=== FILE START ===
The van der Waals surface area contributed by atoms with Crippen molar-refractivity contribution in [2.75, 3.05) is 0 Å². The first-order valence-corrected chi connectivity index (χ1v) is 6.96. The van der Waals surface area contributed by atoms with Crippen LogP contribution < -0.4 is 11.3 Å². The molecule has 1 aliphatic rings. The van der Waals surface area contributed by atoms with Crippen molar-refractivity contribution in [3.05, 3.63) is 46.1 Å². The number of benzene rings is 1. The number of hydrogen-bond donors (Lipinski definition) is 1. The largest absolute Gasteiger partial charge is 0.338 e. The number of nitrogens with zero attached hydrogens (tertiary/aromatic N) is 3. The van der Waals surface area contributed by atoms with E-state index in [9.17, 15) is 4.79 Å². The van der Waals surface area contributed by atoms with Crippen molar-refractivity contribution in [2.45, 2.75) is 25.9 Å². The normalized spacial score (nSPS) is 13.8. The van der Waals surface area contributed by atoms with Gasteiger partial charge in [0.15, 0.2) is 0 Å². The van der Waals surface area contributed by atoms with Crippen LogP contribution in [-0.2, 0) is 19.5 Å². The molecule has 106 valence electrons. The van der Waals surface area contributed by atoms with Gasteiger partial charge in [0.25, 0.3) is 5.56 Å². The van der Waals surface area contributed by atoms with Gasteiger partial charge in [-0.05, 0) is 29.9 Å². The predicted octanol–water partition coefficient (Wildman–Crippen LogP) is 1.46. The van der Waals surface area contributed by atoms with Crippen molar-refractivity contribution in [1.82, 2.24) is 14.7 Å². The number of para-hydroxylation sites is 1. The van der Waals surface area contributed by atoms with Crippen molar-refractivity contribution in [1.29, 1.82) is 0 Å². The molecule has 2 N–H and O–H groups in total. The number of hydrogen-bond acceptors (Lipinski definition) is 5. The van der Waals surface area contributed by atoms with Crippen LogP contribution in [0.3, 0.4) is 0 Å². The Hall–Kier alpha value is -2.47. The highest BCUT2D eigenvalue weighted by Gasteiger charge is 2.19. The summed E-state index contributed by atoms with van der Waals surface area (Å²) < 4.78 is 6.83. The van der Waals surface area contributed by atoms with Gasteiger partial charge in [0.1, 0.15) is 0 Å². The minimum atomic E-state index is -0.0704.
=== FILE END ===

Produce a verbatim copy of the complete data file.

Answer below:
The van der Waals surface area contributed by atoms with Crippen molar-refractivity contribution in [2.75, 3.05) is 0 Å². The first-order valence-corrected chi connectivity index (χ1v) is 6.96. The van der Waals surface area contributed by atoms with Crippen LogP contribution < -0.4 is 11.3 Å². The molecule has 1 aliphatic rings. The van der Waals surface area contributed by atoms with Crippen molar-refractivity contribution in [3.05, 3.63) is 46.1 Å². The number of benzene rings is 1. The number of hydrogen-bond donors (Lipinski definition) is 1. The largest absolute Gasteiger partial charge is 0.338 e. The number of nitrogens with zero attached hydrogens (tertiary/aromatic N) is 3. The van der Waals surface area contributed by atoms with E-state index in [9.17, 15) is 4.79 Å². The van der Waals surface area contributed by atoms with Crippen molar-refractivity contribution in [2.45, 2.75) is 25.9 Å². The normalized spacial score (nSPS) is 13.8. The van der Waals surface area contributed by atoms with Gasteiger partial charge in [0.15, 0.2) is 0 Å². The van der Waals surface area contributed by atoms with Crippen LogP contribution in [-0.2, 0) is 19.5 Å². The molecule has 106 valence electrons. The van der Waals surface area contributed by atoms with Gasteiger partial charge in [0.25, 0.3) is 5.56 Å². The van der Waals surface area contributed by atoms with Gasteiger partial charge in [-0.05, 0) is 29.9 Å². The predicted octanol–water partition coefficient (Wildman–Crippen LogP) is 1.46. The van der Waals surface area contributed by atoms with Crippen molar-refractivity contribution in [1.82, 2.24) is 14.7 Å². The number of para-hydroxylation sites is 1. The van der Waals surface area contributed by atoms with Crippen molar-refractivity contribution in [1.29, 1.82) is 0 Å². The molecule has 2 N–H and O–H groups in total. The number of hydrogen-bond acceptors (Lipinski definition) is 5. The van der Waals surface area contributed by atoms with Crippen LogP contribution in [0.3, 0.4) is 0 Å². The Hall–Kier alpha value is -2.47. The highest BCUT2D eigenvalue weighted by Gasteiger charge is 2.19. The summed E-state index contributed by atoms with van der Waals surface area (Å²) < 4.78 is 6.83. The van der Waals surface area contributed by atoms with Gasteiger partial charge in [0.1, 0.15) is 0 Å². The minimum atomic E-state index is -0.0704.